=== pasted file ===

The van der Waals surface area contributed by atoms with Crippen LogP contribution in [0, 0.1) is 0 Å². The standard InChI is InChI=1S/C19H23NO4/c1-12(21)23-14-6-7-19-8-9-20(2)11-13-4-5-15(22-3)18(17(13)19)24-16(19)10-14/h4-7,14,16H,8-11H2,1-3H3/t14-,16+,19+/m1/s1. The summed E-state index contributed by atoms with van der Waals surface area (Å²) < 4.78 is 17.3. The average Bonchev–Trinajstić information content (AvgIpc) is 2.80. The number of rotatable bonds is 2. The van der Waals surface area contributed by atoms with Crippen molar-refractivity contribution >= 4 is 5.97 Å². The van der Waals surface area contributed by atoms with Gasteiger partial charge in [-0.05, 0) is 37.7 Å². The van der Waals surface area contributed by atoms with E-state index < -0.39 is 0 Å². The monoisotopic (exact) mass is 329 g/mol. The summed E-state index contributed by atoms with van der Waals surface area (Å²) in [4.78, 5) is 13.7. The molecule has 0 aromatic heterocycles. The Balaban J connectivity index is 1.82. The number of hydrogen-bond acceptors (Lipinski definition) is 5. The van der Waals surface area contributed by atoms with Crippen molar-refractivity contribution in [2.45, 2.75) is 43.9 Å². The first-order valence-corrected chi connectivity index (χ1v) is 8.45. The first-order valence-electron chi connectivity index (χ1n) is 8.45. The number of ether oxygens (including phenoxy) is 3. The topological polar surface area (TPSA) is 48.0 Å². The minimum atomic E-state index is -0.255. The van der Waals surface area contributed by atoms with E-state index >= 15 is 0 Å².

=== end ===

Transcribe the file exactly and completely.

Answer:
The van der Waals surface area contributed by atoms with Crippen LogP contribution in [0, 0.1) is 0 Å². The standard InChI is InChI=1S/C19H23NO4/c1-12(21)23-14-6-7-19-8-9-20(2)11-13-4-5-15(22-3)18(17(13)19)24-16(19)10-14/h4-7,14,16H,8-11H2,1-3H3/t14-,16+,19+/m1/s1. The summed E-state index contributed by atoms with van der Waals surface area (Å²) < 4.78 is 17.3. The average Bonchev–Trinajstić information content (AvgIpc) is 2.80. The number of rotatable bonds is 2. The van der Waals surface area contributed by atoms with Crippen molar-refractivity contribution >= 4 is 5.97 Å². The van der Waals surface area contributed by atoms with Gasteiger partial charge in [-0.05, 0) is 37.7 Å². The van der Waals surface area contributed by atoms with E-state index < -0.39 is 0 Å². The monoisotopic (exact) mass is 329 g/mol. The summed E-state index contributed by atoms with van der Waals surface area (Å²) in [4.78, 5) is 13.7. The molecule has 0 aromatic heterocycles. The Balaban J connectivity index is 1.82. The number of hydrogen-bond acceptors (Lipinski definition) is 5. The van der Waals surface area contributed by atoms with Crippen molar-refractivity contribution in [2.45, 2.75) is 43.9 Å². The first-order valence-corrected chi connectivity index (χ1v) is 8.45. The first-order valence-electron chi connectivity index (χ1n) is 8.45. The number of ether oxygens (including phenoxy) is 3. The topological polar surface area (TPSA) is 48.0 Å². The minimum atomic E-state index is -0.255. The van der Waals surface area contributed by atoms with E-state index >= 15 is 0 Å².